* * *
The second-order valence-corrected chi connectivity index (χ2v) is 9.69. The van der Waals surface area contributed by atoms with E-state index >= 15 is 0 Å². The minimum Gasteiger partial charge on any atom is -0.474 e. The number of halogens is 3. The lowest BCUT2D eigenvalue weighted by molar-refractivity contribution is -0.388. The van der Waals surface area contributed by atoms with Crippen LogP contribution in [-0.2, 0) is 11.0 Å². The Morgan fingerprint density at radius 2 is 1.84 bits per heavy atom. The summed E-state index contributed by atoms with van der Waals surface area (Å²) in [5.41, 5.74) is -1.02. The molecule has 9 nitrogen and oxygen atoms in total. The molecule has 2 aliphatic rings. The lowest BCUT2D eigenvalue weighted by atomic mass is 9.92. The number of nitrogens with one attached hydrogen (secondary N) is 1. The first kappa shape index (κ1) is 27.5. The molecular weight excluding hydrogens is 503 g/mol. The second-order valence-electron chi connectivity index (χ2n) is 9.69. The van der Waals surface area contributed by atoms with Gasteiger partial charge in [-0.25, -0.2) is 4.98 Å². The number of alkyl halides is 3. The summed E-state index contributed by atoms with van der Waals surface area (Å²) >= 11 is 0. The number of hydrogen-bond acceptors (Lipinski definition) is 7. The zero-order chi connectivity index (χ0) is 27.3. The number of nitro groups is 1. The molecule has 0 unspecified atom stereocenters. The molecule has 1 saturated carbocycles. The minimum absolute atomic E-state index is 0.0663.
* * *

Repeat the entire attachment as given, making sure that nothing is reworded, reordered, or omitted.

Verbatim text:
The second-order valence-corrected chi connectivity index (χ2v) is 9.69. The van der Waals surface area contributed by atoms with E-state index >= 15 is 0 Å². The minimum Gasteiger partial charge on any atom is -0.474 e. The number of halogens is 3. The lowest BCUT2D eigenvalue weighted by molar-refractivity contribution is -0.388. The van der Waals surface area contributed by atoms with Crippen LogP contribution in [-0.2, 0) is 11.0 Å². The Morgan fingerprint density at radius 2 is 1.84 bits per heavy atom. The summed E-state index contributed by atoms with van der Waals surface area (Å²) in [5.41, 5.74) is -1.02. The molecule has 9 nitrogen and oxygen atoms in total. The molecule has 2 aliphatic rings. The lowest BCUT2D eigenvalue weighted by atomic mass is 9.92. The number of nitrogens with one attached hydrogen (secondary N) is 1. The first kappa shape index (κ1) is 27.5. The molecular weight excluding hydrogens is 503 g/mol. The second-order valence-electron chi connectivity index (χ2n) is 9.69. The van der Waals surface area contributed by atoms with Gasteiger partial charge in [-0.25, -0.2) is 4.98 Å². The number of alkyl halides is 3. The summed E-state index contributed by atoms with van der Waals surface area (Å²) >= 11 is 0. The number of hydrogen-bond acceptors (Lipinski definition) is 7. The zero-order chi connectivity index (χ0) is 27.3. The number of nitro groups is 1. The molecule has 0 unspecified atom stereocenters. The molecule has 1 saturated carbocycles. The minimum absolute atomic E-state index is 0.0663.